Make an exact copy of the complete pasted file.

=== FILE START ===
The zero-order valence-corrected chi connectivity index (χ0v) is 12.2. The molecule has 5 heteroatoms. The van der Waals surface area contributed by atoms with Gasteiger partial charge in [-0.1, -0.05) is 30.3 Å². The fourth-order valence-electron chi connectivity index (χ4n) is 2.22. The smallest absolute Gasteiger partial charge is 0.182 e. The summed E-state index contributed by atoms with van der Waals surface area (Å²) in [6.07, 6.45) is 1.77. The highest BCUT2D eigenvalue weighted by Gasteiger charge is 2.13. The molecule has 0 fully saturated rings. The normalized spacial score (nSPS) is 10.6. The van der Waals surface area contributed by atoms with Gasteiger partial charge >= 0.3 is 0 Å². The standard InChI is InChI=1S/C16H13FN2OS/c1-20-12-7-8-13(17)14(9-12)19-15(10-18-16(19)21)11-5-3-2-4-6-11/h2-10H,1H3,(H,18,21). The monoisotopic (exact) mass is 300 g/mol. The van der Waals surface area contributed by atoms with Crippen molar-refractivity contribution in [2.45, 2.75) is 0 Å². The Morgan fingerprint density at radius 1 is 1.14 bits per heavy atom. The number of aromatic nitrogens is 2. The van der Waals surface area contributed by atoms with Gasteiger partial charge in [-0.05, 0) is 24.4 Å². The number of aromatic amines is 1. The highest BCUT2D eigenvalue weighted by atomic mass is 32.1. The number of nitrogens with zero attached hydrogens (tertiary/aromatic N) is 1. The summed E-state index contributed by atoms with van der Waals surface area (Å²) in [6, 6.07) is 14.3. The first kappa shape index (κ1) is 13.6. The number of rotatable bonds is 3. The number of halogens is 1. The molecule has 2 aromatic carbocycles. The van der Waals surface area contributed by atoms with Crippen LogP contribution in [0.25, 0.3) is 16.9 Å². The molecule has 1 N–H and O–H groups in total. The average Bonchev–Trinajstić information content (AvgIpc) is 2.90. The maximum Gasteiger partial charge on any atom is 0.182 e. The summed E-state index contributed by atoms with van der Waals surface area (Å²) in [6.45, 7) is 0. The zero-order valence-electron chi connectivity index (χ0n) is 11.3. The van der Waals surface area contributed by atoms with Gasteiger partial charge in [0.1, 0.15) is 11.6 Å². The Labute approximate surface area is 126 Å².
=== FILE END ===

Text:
The zero-order valence-corrected chi connectivity index (χ0v) is 12.2. The molecule has 5 heteroatoms. The van der Waals surface area contributed by atoms with Gasteiger partial charge in [-0.1, -0.05) is 30.3 Å². The fourth-order valence-electron chi connectivity index (χ4n) is 2.22. The smallest absolute Gasteiger partial charge is 0.182 e. The summed E-state index contributed by atoms with van der Waals surface area (Å²) in [6.07, 6.45) is 1.77. The highest BCUT2D eigenvalue weighted by Gasteiger charge is 2.13. The molecule has 0 fully saturated rings. The normalized spacial score (nSPS) is 10.6. The van der Waals surface area contributed by atoms with Gasteiger partial charge >= 0.3 is 0 Å². The standard InChI is InChI=1S/C16H13FN2OS/c1-20-12-7-8-13(17)14(9-12)19-15(10-18-16(19)21)11-5-3-2-4-6-11/h2-10H,1H3,(H,18,21). The monoisotopic (exact) mass is 300 g/mol. The van der Waals surface area contributed by atoms with Crippen molar-refractivity contribution in [2.45, 2.75) is 0 Å². The Morgan fingerprint density at radius 1 is 1.14 bits per heavy atom. The number of aromatic nitrogens is 2. The van der Waals surface area contributed by atoms with Gasteiger partial charge in [-0.05, 0) is 24.4 Å². The number of aromatic amines is 1. The highest BCUT2D eigenvalue weighted by atomic mass is 32.1. The number of nitrogens with zero attached hydrogens (tertiary/aromatic N) is 1. The summed E-state index contributed by atoms with van der Waals surface area (Å²) in [6, 6.07) is 14.3. The first kappa shape index (κ1) is 13.6. The number of rotatable bonds is 3. The number of halogens is 1. The molecule has 2 aromatic carbocycles. The van der Waals surface area contributed by atoms with Crippen LogP contribution in [0.25, 0.3) is 16.9 Å². The molecule has 1 N–H and O–H groups in total. The average Bonchev–Trinajstić information content (AvgIpc) is 2.90. The maximum Gasteiger partial charge on any atom is 0.182 e. The summed E-state index contributed by atoms with van der Waals surface area (Å²) in [6.45, 7) is 0. The zero-order valence-electron chi connectivity index (χ0n) is 11.3. The van der Waals surface area contributed by atoms with Gasteiger partial charge in [0.1, 0.15) is 11.6 Å². The Labute approximate surface area is 126 Å².